Then comes the centurion. He comes on behalf of his servant, who is “lying at home, paralyzed, dreadfully tormented.” Jesus responds to this report and says, “I will come and heal him.” But the centurion stops him. Jesus has already answered his request but the centurion won’t allow Jesus to come to his home. He is a gentile. And although he believes in the true God, and believes Christ, his heart is humble. “Lord, I am not worthy that you should come under my roof. But only speak a word, and my servant will be healed.” He believes Jesus has authority to heal and he understands how authority works. “I also am a man under authority, having soldiers under me. And I say to this one, 'Go,' and he goes; and to another, 'Come,' and he comes; and to my servant, 'Do this,' and he does it.” Just as I command my servants and they obey my word, so you, O Lord, have authority over all things, so that all you need to do is speak a word to heal my servant’s body and soul. Jesus marvels at this gentile’s faith. He even calls it “great” because it trusts Christ’s mercy and power, but also His Word. The Centurion doesn’t need signs and wonders. He doesn’t even need Jesus to come to house and touch his servant. All He wants from Jesus is a Word. His faith receives that word, believes it, and is consoled by it.

If leprosy is a picture of original sin that infects us all, then this servant’s paralysis is something different. It’s a picture of the effects our sins have upon us. Paralysis is terrible. But this man is plagued by an evil, guilty conscience as well. That’s why the centurion adds that his servant is “dreadfully tormented.” The servant’s conscience attacks him. It reminds him of his many sins. Perhaps it even has convinced him that his paralysis is God’s condemnation for his sins. When the sinner is dreadfully tormented he imagines that God is his enemy and that everything in life accuses Him before God’s throne of judgement. And as Christ healed this man with a Word, so He heals all who come to Him who are dreadfully tormented and He does it with a Word. That word is the gospel by which He pronounces you forgiven. In Matthew 9:2 He tells another paralytic, “Son, be of good cheer; your sins are forgiven you.” The only thing that can heal the paralysis of a conscience that continually accuses us of our sins is the promise of the Gospel, that “the Son of Man did not come to destroy men's lives but to save them” (Luke 9:56), and that He comes “to seek and to save that which was lost” (Luke 19:10). So He absolves you here in this place, through His called and ordained servant. He absolves you by feeding you with His true body and blood in His Sacrament, for the only way to calm the voice of the tormenting conscience is to listen instead to the voice of the savior which tells you, “Your sins are forgiven and you are set free.”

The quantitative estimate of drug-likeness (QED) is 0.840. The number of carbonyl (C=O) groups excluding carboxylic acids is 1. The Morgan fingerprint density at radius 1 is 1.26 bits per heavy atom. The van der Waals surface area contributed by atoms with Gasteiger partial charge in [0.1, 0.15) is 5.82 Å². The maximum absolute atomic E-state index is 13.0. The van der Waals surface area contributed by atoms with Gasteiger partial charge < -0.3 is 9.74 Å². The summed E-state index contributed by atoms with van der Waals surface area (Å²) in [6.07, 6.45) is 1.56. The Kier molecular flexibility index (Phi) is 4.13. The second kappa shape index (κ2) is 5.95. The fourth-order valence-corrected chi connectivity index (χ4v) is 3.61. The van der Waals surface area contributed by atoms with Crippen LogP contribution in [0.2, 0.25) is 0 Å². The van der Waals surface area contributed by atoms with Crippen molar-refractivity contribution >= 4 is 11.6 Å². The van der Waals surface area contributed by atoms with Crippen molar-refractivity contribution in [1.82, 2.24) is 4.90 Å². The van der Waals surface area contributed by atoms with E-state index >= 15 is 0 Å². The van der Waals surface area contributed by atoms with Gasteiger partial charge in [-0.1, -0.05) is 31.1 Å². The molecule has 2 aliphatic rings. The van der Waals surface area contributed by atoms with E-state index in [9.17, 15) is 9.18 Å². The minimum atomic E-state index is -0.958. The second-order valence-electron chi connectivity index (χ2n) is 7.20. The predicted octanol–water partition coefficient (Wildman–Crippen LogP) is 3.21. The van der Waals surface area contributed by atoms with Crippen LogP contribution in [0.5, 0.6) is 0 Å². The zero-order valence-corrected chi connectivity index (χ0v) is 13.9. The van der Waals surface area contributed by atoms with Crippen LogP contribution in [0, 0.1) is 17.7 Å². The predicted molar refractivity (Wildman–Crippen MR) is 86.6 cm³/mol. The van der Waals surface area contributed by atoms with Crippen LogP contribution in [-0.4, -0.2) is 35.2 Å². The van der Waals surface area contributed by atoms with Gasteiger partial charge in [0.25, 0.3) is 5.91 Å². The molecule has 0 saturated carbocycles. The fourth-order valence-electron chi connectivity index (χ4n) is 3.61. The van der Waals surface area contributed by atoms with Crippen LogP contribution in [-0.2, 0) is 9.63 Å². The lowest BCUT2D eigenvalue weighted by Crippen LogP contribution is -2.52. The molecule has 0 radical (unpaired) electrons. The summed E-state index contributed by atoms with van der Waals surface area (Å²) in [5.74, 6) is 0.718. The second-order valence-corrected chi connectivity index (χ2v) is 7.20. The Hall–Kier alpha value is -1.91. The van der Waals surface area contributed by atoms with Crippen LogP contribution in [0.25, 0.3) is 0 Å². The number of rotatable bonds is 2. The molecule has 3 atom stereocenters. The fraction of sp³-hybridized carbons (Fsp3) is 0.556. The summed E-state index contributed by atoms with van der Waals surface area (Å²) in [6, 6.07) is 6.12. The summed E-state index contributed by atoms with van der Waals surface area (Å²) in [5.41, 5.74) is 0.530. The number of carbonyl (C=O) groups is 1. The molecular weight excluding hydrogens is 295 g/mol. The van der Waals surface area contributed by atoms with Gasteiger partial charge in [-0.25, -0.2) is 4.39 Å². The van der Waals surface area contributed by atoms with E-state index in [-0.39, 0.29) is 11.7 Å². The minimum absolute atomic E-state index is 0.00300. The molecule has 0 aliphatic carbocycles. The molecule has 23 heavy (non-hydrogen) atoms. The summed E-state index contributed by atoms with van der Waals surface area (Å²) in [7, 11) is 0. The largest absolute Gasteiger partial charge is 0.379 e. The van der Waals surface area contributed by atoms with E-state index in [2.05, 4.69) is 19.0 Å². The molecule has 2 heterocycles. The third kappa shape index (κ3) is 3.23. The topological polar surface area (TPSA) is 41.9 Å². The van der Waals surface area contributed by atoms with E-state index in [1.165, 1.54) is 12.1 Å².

What Christ does for the leper and for the centurion’s servant He does for all who believe the Gospel. He also wants to cultivate in you the faith that we see in these two men. As the leper prays, “If you are willing,” so Christ teaches you to pray in all your dangers and necessities, “Thy will be done,” because you know that Christ is a good and gracious God to all who believe. No matter what He sends He sends you, no matter what cross He lays on you, faith believes that even if it seems evil and hurtful at the time, God intends it for your good. In your sufferings, God is conforming you more and more into the image of His Son. There can be nothing evil in that. As the Centurion prays in humility and wants only a Word from Christ, so Christ wants to cultivate this faith in you that clings solely to the words and promises He gives you in the his written Word. He strengthens you daily so that as you hear His promises you believe them and say, “If He has said it, He will most certainly do it.” Why? Because He is almighty. But He is also good and gracious, compassionate and merciful to all who trust in Him. May God grant us such faith. Amen.

In the Name of the Father and of the Son + and of the Holy Ghost. Amen.